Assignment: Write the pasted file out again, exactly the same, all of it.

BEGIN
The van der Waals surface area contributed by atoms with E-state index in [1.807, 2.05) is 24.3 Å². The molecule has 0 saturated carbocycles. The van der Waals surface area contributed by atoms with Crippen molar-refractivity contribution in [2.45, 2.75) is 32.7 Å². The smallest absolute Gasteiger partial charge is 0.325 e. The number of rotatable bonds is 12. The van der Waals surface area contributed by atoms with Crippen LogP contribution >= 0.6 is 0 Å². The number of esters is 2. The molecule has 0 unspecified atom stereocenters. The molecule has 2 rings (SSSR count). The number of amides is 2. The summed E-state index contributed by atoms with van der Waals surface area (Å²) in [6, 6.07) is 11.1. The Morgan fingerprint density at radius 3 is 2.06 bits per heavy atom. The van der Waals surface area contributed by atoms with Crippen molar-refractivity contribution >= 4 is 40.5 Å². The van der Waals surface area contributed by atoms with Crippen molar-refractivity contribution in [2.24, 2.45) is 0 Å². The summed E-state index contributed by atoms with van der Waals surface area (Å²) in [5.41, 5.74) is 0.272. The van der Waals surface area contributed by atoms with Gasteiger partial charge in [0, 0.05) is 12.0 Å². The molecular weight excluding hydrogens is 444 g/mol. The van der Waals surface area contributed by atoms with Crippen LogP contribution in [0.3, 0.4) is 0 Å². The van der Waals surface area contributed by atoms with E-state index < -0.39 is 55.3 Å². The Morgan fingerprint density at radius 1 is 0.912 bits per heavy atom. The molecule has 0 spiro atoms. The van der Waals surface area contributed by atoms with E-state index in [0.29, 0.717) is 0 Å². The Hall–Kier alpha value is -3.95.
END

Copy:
The van der Waals surface area contributed by atoms with E-state index in [1.807, 2.05) is 24.3 Å². The molecule has 0 saturated carbocycles. The van der Waals surface area contributed by atoms with Crippen molar-refractivity contribution in [2.45, 2.75) is 32.7 Å². The smallest absolute Gasteiger partial charge is 0.325 e. The number of rotatable bonds is 12. The van der Waals surface area contributed by atoms with Crippen LogP contribution >= 0.6 is 0 Å². The number of esters is 2. The molecule has 0 unspecified atom stereocenters. The molecule has 2 rings (SSSR count). The number of amides is 2. The summed E-state index contributed by atoms with van der Waals surface area (Å²) in [6, 6.07) is 11.1. The Morgan fingerprint density at radius 3 is 2.06 bits per heavy atom. The van der Waals surface area contributed by atoms with Crippen molar-refractivity contribution >= 4 is 40.5 Å². The van der Waals surface area contributed by atoms with Crippen molar-refractivity contribution in [2.24, 2.45) is 0 Å². The summed E-state index contributed by atoms with van der Waals surface area (Å²) in [5.41, 5.74) is 0.272. The van der Waals surface area contributed by atoms with Gasteiger partial charge in [0, 0.05) is 12.0 Å². The molecular weight excluding hydrogens is 444 g/mol. The van der Waals surface area contributed by atoms with Crippen LogP contribution in [0.3, 0.4) is 0 Å². The van der Waals surface area contributed by atoms with E-state index < -0.39 is 55.3 Å². The Morgan fingerprint density at radius 1 is 0.912 bits per heavy atom. The molecule has 0 spiro atoms. The van der Waals surface area contributed by atoms with E-state index in [0.29, 0.717) is 0 Å². The Hall–Kier alpha value is -3.95.